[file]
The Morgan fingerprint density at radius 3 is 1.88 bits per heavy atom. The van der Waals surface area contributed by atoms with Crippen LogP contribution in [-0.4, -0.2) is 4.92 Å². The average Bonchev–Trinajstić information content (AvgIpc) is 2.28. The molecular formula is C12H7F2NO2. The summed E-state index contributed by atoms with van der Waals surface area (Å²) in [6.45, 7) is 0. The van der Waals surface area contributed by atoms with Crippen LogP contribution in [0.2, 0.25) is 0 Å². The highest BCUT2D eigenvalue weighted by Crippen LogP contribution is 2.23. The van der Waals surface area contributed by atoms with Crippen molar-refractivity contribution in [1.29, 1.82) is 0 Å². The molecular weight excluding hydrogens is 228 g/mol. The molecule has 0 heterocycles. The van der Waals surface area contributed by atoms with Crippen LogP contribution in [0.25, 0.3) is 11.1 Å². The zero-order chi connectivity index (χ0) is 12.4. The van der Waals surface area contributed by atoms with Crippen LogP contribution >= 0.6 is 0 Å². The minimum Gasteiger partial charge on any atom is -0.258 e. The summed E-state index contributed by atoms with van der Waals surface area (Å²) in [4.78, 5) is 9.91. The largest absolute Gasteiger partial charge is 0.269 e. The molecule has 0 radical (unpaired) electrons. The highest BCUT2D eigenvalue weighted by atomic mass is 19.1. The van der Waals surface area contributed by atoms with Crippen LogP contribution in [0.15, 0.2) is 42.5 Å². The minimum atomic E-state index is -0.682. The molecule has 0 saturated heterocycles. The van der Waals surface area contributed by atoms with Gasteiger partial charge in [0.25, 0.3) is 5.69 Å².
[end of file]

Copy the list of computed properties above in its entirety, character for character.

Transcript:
The Morgan fingerprint density at radius 3 is 1.88 bits per heavy atom. The van der Waals surface area contributed by atoms with Crippen LogP contribution in [-0.4, -0.2) is 4.92 Å². The average Bonchev–Trinajstić information content (AvgIpc) is 2.28. The molecular formula is C12H7F2NO2. The summed E-state index contributed by atoms with van der Waals surface area (Å²) in [6.45, 7) is 0. The van der Waals surface area contributed by atoms with Crippen LogP contribution in [0.2, 0.25) is 0 Å². The highest BCUT2D eigenvalue weighted by Crippen LogP contribution is 2.23. The van der Waals surface area contributed by atoms with Crippen molar-refractivity contribution in [1.29, 1.82) is 0 Å². The molecular weight excluding hydrogens is 228 g/mol. The molecule has 0 heterocycles. The van der Waals surface area contributed by atoms with Crippen LogP contribution in [0.25, 0.3) is 11.1 Å². The zero-order chi connectivity index (χ0) is 12.4. The van der Waals surface area contributed by atoms with Crippen LogP contribution >= 0.6 is 0 Å². The minimum Gasteiger partial charge on any atom is -0.258 e. The summed E-state index contributed by atoms with van der Waals surface area (Å²) in [4.78, 5) is 9.91. The largest absolute Gasteiger partial charge is 0.269 e. The molecule has 0 radical (unpaired) electrons. The highest BCUT2D eigenvalue weighted by atomic mass is 19.1. The van der Waals surface area contributed by atoms with Crippen LogP contribution in [0.15, 0.2) is 42.5 Å². The minimum atomic E-state index is -0.682. The molecule has 0 saturated heterocycles. The van der Waals surface area contributed by atoms with Gasteiger partial charge in [0.25, 0.3) is 5.69 Å².